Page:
“One is not born a woman; one is made into one.”
I kept aside the book, The Second Sex by Simone De Beauvoir, with a heavy heart and deep sense of discomfort. Indeed, what Simone had written was true. We all are products of our environment, but for women it is perhaps far more truthful. Our everyday cultural practices make it so.
The bell rang, I got up thinking it must be my daily help, Zubeida. It was a daily ritual… something we had both started looking forward to. She would come in punctually at 10, start doing the dishes and then mop the floor. Quietly and serenely, Zubeida would declutter my house, and my mind too. Her peaceful presence had a mesmerizing quality about it – it would settle my disquiet, fear and anxieties. I wondered how this “unempowered woman”, illiterate, marginalized and impoverished had the empowerment to spread cheer.
We would sometimes talk, and at another level, communicate through our silence. She would softly smile at my son whose nonsensical antics would make her nostalgic about her child, Jahanara, she had left back in the village. She worked in several homes – the experiences did not embitter her. The callouses of her hand were only superficial, her psyche was untouched.
Neighbors would complain how Zubeida had taken leave for three-and-a-half days, whereas, she was only entitled to three days in a month; what audacity, sense of entitlement these days maids possess; blah blah blah … I would look at them in surprise. These were educated, entitled and refined people talking of not a robot programmed to work but a human being, a mother, a wife, with an ailing body and financial stress … for them she was just a MAID, to be exploited and taken for granted. I would think of this but out of my desire to be in accord with everyone would not speak out my mind. How diabolical we are at times, comfortable in our own self consuming ego’s.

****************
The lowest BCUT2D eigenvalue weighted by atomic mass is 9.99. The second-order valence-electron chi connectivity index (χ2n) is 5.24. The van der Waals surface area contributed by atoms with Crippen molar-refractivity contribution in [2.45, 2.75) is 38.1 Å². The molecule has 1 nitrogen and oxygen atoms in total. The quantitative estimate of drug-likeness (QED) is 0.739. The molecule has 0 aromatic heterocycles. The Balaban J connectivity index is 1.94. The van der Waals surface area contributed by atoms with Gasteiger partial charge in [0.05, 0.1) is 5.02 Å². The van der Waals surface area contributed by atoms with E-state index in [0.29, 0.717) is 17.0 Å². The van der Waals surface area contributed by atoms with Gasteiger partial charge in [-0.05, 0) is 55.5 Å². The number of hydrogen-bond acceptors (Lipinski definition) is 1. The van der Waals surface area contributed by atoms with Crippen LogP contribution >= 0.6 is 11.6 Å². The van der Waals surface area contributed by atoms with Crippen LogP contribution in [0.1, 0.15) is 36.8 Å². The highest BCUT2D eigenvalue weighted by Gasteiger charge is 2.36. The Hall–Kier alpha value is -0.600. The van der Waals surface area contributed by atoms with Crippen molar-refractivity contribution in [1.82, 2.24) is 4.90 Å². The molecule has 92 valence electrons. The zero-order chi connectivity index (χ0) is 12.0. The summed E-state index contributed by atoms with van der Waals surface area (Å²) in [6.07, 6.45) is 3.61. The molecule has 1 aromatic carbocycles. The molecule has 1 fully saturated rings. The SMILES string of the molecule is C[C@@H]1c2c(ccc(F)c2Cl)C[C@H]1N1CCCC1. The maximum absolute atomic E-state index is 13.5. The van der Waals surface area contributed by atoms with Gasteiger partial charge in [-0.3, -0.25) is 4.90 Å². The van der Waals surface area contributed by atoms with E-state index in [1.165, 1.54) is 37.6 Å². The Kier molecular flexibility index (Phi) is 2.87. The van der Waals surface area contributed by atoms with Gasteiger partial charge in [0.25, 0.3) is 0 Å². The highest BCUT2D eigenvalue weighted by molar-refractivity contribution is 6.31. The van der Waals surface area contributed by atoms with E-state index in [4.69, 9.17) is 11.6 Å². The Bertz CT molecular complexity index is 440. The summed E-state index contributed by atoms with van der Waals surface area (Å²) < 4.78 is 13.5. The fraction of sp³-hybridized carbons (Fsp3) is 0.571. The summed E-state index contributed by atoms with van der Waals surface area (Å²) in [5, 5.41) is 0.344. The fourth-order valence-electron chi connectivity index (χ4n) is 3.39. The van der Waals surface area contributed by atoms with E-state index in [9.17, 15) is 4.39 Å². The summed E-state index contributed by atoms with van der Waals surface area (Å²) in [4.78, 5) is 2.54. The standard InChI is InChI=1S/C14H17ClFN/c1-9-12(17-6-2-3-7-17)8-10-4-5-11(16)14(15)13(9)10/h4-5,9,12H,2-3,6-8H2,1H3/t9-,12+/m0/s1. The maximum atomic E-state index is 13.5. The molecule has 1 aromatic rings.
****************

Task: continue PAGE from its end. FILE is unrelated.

I had just started writing a paper on gender issues and sensitization for a conference that I had to attend the next month, and I was reading a lot of books on feminism. My work with the several NGO’s too made me conscious of the need to empower women, not an easy task given the attitudes of people. In fact, millions of ways in which women are decapacitated, silenced and marginalized often made me feel uncomfortable. It also made me think of how I was an “object”, where often my most loved ones would be insensitive. But then, I had words and a voice, as I came from the intellectual class who could, if not win, at least fight her own battles. However, for the likes of Zubeida, there was exploitation at home and work place with no release, recourse and unfortunately, not even empathy.
I was sipping tea and tending to my plants while Zubeida was doing the dishes. The clank of the dishes used to speak aloud her state of mind. There were days when something, which had hurt her, would find a language in the way she did the chores… a little-absent minded, hyper and with noise. That noise I knew was her linguistically inarticulate way of expressing her angst against the world. She said of my husband, that all men were not like him – someone who would respect female “selves”. Her own, treated her with irreverence. Today, it seemed she was more than disturbed in the ordinary way of things it seemed. Well, what could one do? Class barriers and social norms would refrain me from asking her to share her pain as I would have done with a friend of mine. Strange are the ways of the world.
In ten minutes, my son, Kiki, would come back from school and we would go to the market to buy things for his birthday party the next day. He was so excited, a joy that only children can experience. I smiled imagining his face lighting up with excitement. As predicted, he came in running, scared Zubeida aunty with a piercing BOOOO! and then grinned. I got engrossed in him as he related incoherently all the things that had happened at school. By that time Zubeida too was leaving. I asked her to come in early the next day. The rest of the day passed in a whirl as Kiki’s papa and I made preparations for the party.